It’s Python Challenge Day 2 and we’re off and rolling with strings! The title gives a solid direction for this one.
From the image, it seems like we probably ought to be shifting letters. All three examples move the letter 3 places further in the alphabet, so it would seem we have a consistent translation. Since we mentioned the helpful title, let’s google ‘python make trans’ and see what comes up.
First thing that the results show is that there is indeed a function called ‘maketrans()’ and it is part of the ‘string’ library. To get access to that library, we start things off with an import statement:
There are a ton of useful functions in the String library and since it’s always a good idea to get used to browsing provided documentation, I’ll just leave the link.
If you browse down to String Functions, you’ll see the function string.maketrans() with the arguments “from” and “to”. Since we can put variable in for these arguments, let’s see if there is anything else that might be useful in the String library.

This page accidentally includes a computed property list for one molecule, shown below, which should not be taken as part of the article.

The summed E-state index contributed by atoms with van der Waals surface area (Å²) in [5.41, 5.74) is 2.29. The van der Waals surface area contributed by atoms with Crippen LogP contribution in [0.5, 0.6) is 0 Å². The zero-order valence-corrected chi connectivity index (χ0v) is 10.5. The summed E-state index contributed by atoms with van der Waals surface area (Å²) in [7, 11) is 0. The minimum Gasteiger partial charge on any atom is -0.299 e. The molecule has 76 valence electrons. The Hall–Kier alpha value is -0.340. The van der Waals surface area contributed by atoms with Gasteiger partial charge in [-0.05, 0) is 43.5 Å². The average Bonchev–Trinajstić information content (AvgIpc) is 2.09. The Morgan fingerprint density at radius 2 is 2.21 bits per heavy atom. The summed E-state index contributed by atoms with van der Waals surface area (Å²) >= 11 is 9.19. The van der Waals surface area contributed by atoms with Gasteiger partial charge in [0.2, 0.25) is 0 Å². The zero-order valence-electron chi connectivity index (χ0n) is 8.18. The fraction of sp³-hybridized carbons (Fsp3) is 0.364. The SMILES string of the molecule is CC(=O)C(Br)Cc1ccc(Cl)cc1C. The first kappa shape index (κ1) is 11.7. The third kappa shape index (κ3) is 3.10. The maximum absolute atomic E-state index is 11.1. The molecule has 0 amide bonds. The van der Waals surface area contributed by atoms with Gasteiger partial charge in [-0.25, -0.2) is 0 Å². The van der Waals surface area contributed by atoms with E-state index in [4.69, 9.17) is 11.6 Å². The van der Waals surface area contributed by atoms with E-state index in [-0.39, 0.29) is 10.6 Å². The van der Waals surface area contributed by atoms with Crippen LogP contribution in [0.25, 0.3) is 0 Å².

I’m not a fan of writing out things like an alphabet, and I see we have a string.lowercase() function. Our sample text is all in lowercase, but we might want to use this again, so I’d rather over-engineer the script a little. We also have string.letters() available, but since it concatenates string.uppercase() string.lowercase() we won’t be able to shift both cases conveniently. So we create our own version of string.letters() with a string shift to move our alphabet two letters down the line. With string functions, I tend to think of the pointers in brackets as the [where-do-ya-wanna-start:where-do-ya-wanna-end]
First, we’ll create our lowercase shift
alphabet_lower = string.lowercase[2:]+string.lowercase[:2]
Then, we’ll create our uppercase shift
alphabet_upper = string.uppercase[2:]+string.uppercase[:2]
And concatenate them
code = alphabet_lower + alphabet_upper
Now we need use maketrans() to build a translate() function.
translation = string.maketrans(string.letters, code)
Copy the target text to a variable (‘text’), then we can run
and we have our clue for the next level.